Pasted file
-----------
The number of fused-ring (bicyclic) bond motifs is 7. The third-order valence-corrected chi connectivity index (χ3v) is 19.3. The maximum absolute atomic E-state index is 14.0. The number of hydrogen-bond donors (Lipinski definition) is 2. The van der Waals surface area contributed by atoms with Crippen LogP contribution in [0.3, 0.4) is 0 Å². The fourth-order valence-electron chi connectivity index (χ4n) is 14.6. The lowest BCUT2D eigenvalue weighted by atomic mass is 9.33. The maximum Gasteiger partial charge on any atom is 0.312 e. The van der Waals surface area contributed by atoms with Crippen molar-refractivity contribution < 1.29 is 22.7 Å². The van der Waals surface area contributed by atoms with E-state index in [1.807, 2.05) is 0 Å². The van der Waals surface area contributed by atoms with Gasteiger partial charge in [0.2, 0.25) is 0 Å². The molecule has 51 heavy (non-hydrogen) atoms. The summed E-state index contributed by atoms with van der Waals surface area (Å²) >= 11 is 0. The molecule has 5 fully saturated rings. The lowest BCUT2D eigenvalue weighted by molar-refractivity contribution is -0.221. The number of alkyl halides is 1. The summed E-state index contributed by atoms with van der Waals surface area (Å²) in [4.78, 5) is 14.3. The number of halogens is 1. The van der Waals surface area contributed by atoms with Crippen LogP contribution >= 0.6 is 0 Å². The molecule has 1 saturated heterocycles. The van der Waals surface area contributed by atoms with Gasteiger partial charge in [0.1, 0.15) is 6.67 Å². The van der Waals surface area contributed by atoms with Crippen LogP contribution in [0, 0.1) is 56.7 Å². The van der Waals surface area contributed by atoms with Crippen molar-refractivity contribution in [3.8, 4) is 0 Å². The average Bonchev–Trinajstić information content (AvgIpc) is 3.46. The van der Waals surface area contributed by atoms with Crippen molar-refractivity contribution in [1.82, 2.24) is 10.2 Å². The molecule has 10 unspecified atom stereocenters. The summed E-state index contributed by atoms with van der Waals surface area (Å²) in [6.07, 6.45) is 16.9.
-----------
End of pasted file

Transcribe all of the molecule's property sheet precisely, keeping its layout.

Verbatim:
The number of fused-ring (bicyclic) bond motifs is 7. The third-order valence-corrected chi connectivity index (χ3v) is 19.3. The maximum absolute atomic E-state index is 14.0. The number of hydrogen-bond donors (Lipinski definition) is 2. The van der Waals surface area contributed by atoms with Crippen LogP contribution in [0.3, 0.4) is 0 Å². The fourth-order valence-electron chi connectivity index (χ4n) is 14.6. The lowest BCUT2D eigenvalue weighted by atomic mass is 9.33. The maximum Gasteiger partial charge on any atom is 0.312 e. The van der Waals surface area contributed by atoms with Crippen molar-refractivity contribution < 1.29 is 22.7 Å². The van der Waals surface area contributed by atoms with E-state index in [1.807, 2.05) is 0 Å². The van der Waals surface area contributed by atoms with Gasteiger partial charge in [0.2, 0.25) is 0 Å². The molecule has 51 heavy (non-hydrogen) atoms. The summed E-state index contributed by atoms with van der Waals surface area (Å²) >= 11 is 0. The molecule has 5 fully saturated rings. The lowest BCUT2D eigenvalue weighted by molar-refractivity contribution is -0.221. The number of alkyl halides is 1. The summed E-state index contributed by atoms with van der Waals surface area (Å²) in [4.78, 5) is 14.3. The number of halogens is 1. The van der Waals surface area contributed by atoms with Crippen LogP contribution >= 0.6 is 0 Å². The molecule has 1 saturated heterocycles. The van der Waals surface area contributed by atoms with Gasteiger partial charge in [0.1, 0.15) is 6.67 Å². The van der Waals surface area contributed by atoms with Crippen LogP contribution in [0, 0.1) is 56.7 Å². The van der Waals surface area contributed by atoms with Crippen molar-refractivity contribution in [3.8, 4) is 0 Å². The average Bonchev–Trinajstić information content (AvgIpc) is 3.46. The van der Waals surface area contributed by atoms with Crippen molar-refractivity contribution in [1.82, 2.24) is 10.2 Å². The molecule has 10 unspecified atom stereocenters. The summed E-state index contributed by atoms with van der Waals surface area (Å²) in [6.07, 6.45) is 16.9.